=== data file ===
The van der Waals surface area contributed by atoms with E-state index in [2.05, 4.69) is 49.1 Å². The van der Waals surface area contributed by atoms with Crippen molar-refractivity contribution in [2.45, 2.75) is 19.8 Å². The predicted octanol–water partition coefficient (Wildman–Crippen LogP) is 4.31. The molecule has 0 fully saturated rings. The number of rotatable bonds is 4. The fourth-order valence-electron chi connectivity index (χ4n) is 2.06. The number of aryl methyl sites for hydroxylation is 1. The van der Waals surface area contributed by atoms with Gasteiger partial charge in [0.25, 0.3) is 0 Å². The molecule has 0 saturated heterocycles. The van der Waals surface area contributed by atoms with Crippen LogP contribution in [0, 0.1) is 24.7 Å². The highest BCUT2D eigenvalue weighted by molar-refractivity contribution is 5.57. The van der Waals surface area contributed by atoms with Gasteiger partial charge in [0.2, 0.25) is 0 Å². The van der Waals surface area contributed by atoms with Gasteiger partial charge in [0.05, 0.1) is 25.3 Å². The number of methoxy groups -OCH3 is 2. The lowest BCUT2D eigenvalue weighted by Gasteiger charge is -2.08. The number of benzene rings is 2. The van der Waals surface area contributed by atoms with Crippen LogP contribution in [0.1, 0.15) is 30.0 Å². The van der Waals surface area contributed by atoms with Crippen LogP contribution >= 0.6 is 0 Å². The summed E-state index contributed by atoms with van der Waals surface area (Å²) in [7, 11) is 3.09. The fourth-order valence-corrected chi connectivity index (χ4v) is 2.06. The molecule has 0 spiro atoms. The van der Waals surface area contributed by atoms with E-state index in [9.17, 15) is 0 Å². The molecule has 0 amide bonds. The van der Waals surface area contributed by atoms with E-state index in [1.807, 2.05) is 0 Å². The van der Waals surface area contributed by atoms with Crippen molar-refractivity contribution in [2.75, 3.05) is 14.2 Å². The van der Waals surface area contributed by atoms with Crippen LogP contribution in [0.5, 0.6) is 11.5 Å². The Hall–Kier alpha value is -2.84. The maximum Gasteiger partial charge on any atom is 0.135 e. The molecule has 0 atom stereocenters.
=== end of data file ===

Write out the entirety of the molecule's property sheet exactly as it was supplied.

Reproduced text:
The van der Waals surface area contributed by atoms with E-state index in [2.05, 4.69) is 49.1 Å². The van der Waals surface area contributed by atoms with Crippen molar-refractivity contribution in [2.45, 2.75) is 19.8 Å². The predicted octanol–water partition coefficient (Wildman–Crippen LogP) is 4.31. The molecule has 0 fully saturated rings. The number of rotatable bonds is 4. The fourth-order valence-electron chi connectivity index (χ4n) is 2.06. The number of aryl methyl sites for hydroxylation is 1. The van der Waals surface area contributed by atoms with Gasteiger partial charge in [0.25, 0.3) is 0 Å². The molecule has 0 saturated heterocycles. The van der Waals surface area contributed by atoms with Crippen LogP contribution in [0, 0.1) is 24.7 Å². The highest BCUT2D eigenvalue weighted by molar-refractivity contribution is 5.57. The van der Waals surface area contributed by atoms with Gasteiger partial charge in [0.2, 0.25) is 0 Å². The van der Waals surface area contributed by atoms with Gasteiger partial charge in [0.05, 0.1) is 25.3 Å². The number of methoxy groups -OCH3 is 2. The lowest BCUT2D eigenvalue weighted by Gasteiger charge is -2.08. The number of benzene rings is 2. The van der Waals surface area contributed by atoms with Crippen LogP contribution in [0.1, 0.15) is 30.0 Å². The van der Waals surface area contributed by atoms with Crippen LogP contribution >= 0.6 is 0 Å². The summed E-state index contributed by atoms with van der Waals surface area (Å²) in [7, 11) is 3.09. The fourth-order valence-corrected chi connectivity index (χ4v) is 2.06. The molecule has 0 spiro atoms. The van der Waals surface area contributed by atoms with E-state index in [9.17, 15) is 0 Å². The molecule has 0 amide bonds. The van der Waals surface area contributed by atoms with E-state index in [1.807, 2.05) is 0 Å². The van der Waals surface area contributed by atoms with Crippen molar-refractivity contribution in [2.75, 3.05) is 14.2 Å². The van der Waals surface area contributed by atoms with Crippen LogP contribution in [0.5, 0.6) is 11.5 Å². The Hall–Kier alpha value is -2.84. The maximum Gasteiger partial charge on any atom is 0.135 e. The molecule has 0 atom stereocenters.